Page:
Quite frankly, I'd be amazed if anyone in baseball gave Beltran ten years. Ten year deals just do not make sense for a ballclub. If Beltran gets what he wants, (I'll assume fifteen million a year for ten years, as Boras has not let out the actual price yet) that would leave whatever ballclub he signs with with an 150 million dollar contract. Conceivably whatever team he wound up with could be paying a thirty-eight year outfielder fifteen million dollars. Even Steinbrenner would be leery of that. ...right?

So what it's going to take to bring Beltran to Shea? Possibly six years, with a team or player option for the final two? Something in the ballpark of fifteen - sixteen million? Is it worth it? That's up to Omar to decide. But think now, of all the big contracts handed out in baseball from those couple of years where ownerships and general managers went a little off the deep-end and paid all that money for A-Rod and Manny and Kevin Brown... for Mike Hampton and Mo Vaughn and Darren Dreifort, think of all those ballclubs. How many remain ecstatic that they got those guys for that money?

Times up.

Derek Jeter the only guy you could come up with?

Same here.

It gives you something to think about.

In other news, the Mets named Willie Randolph their manager today, in a move that was no big surprise. The major complaint I've heard so far is a lack of managerial experience and the fact that he's a Yankee, but both of these things can easily be changed with one season. If Willie wins as a Met he will quickly be accepted as one, there's no doubt in my mind.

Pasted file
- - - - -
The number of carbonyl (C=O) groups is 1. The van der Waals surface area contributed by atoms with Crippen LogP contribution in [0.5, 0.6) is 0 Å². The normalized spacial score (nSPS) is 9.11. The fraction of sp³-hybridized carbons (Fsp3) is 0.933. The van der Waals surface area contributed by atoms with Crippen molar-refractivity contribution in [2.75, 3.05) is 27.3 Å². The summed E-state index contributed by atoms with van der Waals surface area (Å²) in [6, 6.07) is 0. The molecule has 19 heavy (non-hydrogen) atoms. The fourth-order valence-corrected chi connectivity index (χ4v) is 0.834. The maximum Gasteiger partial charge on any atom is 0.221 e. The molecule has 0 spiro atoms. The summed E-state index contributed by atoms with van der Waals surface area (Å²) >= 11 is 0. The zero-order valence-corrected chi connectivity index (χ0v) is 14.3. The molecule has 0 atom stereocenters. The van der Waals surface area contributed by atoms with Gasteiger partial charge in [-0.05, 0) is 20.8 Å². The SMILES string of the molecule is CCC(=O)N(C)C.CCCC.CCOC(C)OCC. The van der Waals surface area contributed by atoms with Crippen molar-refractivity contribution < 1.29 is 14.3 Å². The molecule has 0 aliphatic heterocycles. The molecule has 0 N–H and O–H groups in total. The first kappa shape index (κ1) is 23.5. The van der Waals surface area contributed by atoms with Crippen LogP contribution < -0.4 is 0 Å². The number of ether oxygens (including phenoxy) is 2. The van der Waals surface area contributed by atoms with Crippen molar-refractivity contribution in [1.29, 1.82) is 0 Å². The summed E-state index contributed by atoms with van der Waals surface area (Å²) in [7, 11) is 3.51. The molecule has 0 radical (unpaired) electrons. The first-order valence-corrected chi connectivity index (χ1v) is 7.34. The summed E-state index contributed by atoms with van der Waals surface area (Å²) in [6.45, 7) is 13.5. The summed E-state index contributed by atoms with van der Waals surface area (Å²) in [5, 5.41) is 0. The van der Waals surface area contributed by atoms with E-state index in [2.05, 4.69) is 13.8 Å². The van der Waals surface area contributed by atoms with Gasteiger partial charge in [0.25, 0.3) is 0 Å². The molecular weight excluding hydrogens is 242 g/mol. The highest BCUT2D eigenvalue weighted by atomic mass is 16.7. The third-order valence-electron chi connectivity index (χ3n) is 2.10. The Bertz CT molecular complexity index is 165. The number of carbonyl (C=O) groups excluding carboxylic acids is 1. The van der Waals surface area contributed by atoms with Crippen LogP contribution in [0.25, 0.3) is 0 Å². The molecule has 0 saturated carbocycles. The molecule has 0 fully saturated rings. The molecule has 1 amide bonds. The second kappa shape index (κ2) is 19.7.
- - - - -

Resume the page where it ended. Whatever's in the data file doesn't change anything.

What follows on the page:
An interesting thing to note about the Randolph signing comes courtesy of Mets.com, where they let us know that Willie is going to help Kaz Matsui get adjusted to Randolph's old position. Randolph was never a gold-glover at second, but he was always a decent fielder and has been an infield coach with the Yankees for the past couple seasons, so anything that'll help Matsui adjust better sounds good to me. Just as long as Willie doesn't help Kaz at second like Art helped Piazza at first.

Tuesday, November 02, 2004

Cameron All About Carlos

I was sitting at my computer, checking election polls and things of that nature, when I decided to pay a visit to the Mets website. There, an interesting article popped up out of nowhere and took me aback.

Mike Cameron, who on June 12 had this to say, ""I knew this would happen," Cameron said, leaning back in his chair, obviously disturbed by the topic of conversation. "If I had to play right, I'd have signed with Atlanta in the off-season. I could have played right anywhere. I play center. For some strange reason, a lot of coaches and managers have agreed." Is apparently ready, willing and able to switch to rightfield to allow the Mets to get in the Carlos Beltran sweepstakes.

"To be able to play center field is my dream and I worked very hard every day at it. But if it helps the New York Mets in 2005 to get Carlos Beltran, there's no question about it, I will move. If it makes the team better, go ahead and try to get Beltran. I'm all for it. I'm all for getting Carlos Beltran here. If he can make things better, we have to find out if he's interested in coming here. They came down for that meeting and I put it all out on the table, laid it out there."

This is huge news for a couple of different reasons.

First off, this goes and proves that Cameron's a team player. This team has been stuck in a rut for awhile now, and it's a lot easier for players to have a 'Me First' mentality when there's no winning in sight. With Cameron, arguably the closest thing the Mets have to a team leader, stating that he is willing to move positions to facilitate Carlos Beltran coming to the Mets, it could possibly motivate the other veterans on the team as well.